Still, life is easier than it was. Safin gestured around him and was suddenly philosophical. �You want to sat in the five-star hotels? You have to get here and, believeme, it�s a long way. Years and years of working hard and traveling the world, and shitty hotels with no TV and no bathroom. I did all this. Going to a cafe and eating off the $5 menu. You start with $100 a week, maybe. I was down to nothing sometimes. I had to make some good results to make money. Now you come to five-star hotels, and it�s, �What do you want? Coke? Whisky?� You have to think about where you�re coming from and how much money you had before. You cannot forget these things.�

Wouldn�t it be easy to lose touch? Safin scolded me for the suggestion. �You cannot lose touch.
There is no chance. A shitty life, you never forget.� How bad was it for Safin? He was born in Moscow in 1980 to a relatively prosperous family. His mother, Rausa Islanova, is a former top-10 Russian player; his father, Mikhail, managed the Spartak tennis club. (Anna Kournikova used to play there, too.) At first his mother coached him, but adolescence appears to have intervened. As Safin once put it, speaking of parents in an interview with a Russian magazine, �There comes a moment when you simply start sending them to hell in your mind.�

When I asked him to elaborate on this, he said, �My mother was great, she did agreat job. But the last year, she started to become a mother. I started to shout at her, Ididn�t respect her and I didn�t treat her like a coach. Parents have to stay parents. It never works with a coach who�s a mother or father. It�s not good for the relationship. I think it�s better to find the money and pay a coach.� His mother�s solution was to send him to Spain, where she knew the former director of Spanish women�s tennis, Maria Pasqual.

Pasqual assessed Safin and persuaded a Swiss client to sponsor him at a tennis academy in Valencia. Safin speaks of this release as the best thing his parents ever did for him; yet he gives the impression, too, that he has never quite forgiven them for it.
He knew no Spaniards. He knew no Spanish. He was 14 and utterly alone. �They left me,their son, to try to survive,� he says, in a tone which seems to contain both pride and protest.

�They left me to find my life.� He thinks it taught his resilience, gave him �more idea about life outside. Who you can trust, who you can�t trust. You have to go by yourself in order to find out what you are in the world.� He was in Spain for four years, but he claimed that after two of them, at 16, he �knew what was going on.�

He had also begun to enjoy himself. After a spell of lodging with a married couple and their 25-year-old son, he joined other students renting rooms in the house of a single woman. �That was the best time of my life.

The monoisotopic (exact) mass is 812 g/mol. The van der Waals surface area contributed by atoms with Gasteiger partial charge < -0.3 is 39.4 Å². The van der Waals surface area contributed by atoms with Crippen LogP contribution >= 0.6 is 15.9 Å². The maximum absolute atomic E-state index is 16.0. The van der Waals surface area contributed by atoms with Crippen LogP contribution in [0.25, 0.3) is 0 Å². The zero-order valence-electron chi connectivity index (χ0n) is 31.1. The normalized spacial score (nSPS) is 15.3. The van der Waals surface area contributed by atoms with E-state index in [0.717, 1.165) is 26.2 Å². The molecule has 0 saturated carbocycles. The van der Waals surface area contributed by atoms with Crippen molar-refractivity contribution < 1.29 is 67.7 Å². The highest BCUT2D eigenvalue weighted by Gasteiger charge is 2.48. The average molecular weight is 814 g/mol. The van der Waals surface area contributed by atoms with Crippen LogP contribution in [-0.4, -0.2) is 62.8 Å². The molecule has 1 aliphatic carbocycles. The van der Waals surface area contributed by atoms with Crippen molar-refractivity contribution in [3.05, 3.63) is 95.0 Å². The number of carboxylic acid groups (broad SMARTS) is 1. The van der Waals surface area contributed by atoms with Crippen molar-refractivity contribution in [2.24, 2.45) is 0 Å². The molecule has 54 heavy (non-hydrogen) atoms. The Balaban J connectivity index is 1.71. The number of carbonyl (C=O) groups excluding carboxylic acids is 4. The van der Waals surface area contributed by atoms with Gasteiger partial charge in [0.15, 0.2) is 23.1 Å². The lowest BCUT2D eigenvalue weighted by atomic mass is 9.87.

She didn�t ask me where I�d been and what I was doing. I had my room- just for me. My music centre, my TV. It was great. I could do what I wanted.�

Do his parents now follow him on the circuit? �I don�t like them to,� Safin said. �To see the tennis is one thing; but if they come, the next stop is they want to live your life. You have bad times, injuries, you�re not nice to them - it�s better they stay at home and take care of my sister.� (Safin�s 15-year-old sibling, Dinara, is also training to be a tennis pro. �She wants to be famous,� Safin said. �All the girls, they want to be famous, right?�)

Safin turned professional at 17, beat Andre Agassi during the French Open in 1998, and won his first tour title a year later in Boston. Since then he has won seven more titles, including the US Open victory over Sampras, and has established, as a kind of trademark, his volatility, which may be little more calculated than has previously been acknowledged.

�You can destroy one racket. You can destroy a chair. But you can�t destroy a racket and a chair in the same match. There has to be a limit. One racket. One or two, maybe. Otherwise this is the tennis of a sick person. People don�t want to see sick people like me on the court, throwing their rackets at chairs.� He grinned to indicate that he didn�t mean this for a minute.

The Tuesday after our conversation in Rome, Safin won in the first round of the Italian Open. Two days later, he was eliminated in the second round by an unfancied Swiss player. Safin left, blaming his back, for Hamburg- another tournament, another chance.

Meanwhile, on the proliferating websites and internet chat-rooms dedicated to Safin, earnest discussion of the player and his merits continued undaunted.

Someone signing themselves �Andreja� had left the following communication: �he is not gonna merry some ugly hopeful middle-class fan. he is gonna merry me because i am a good person and i have the looks as well and lastly i soon will be playing pro women�s tennis and guess who is gonna meet him ME so stop fantasising".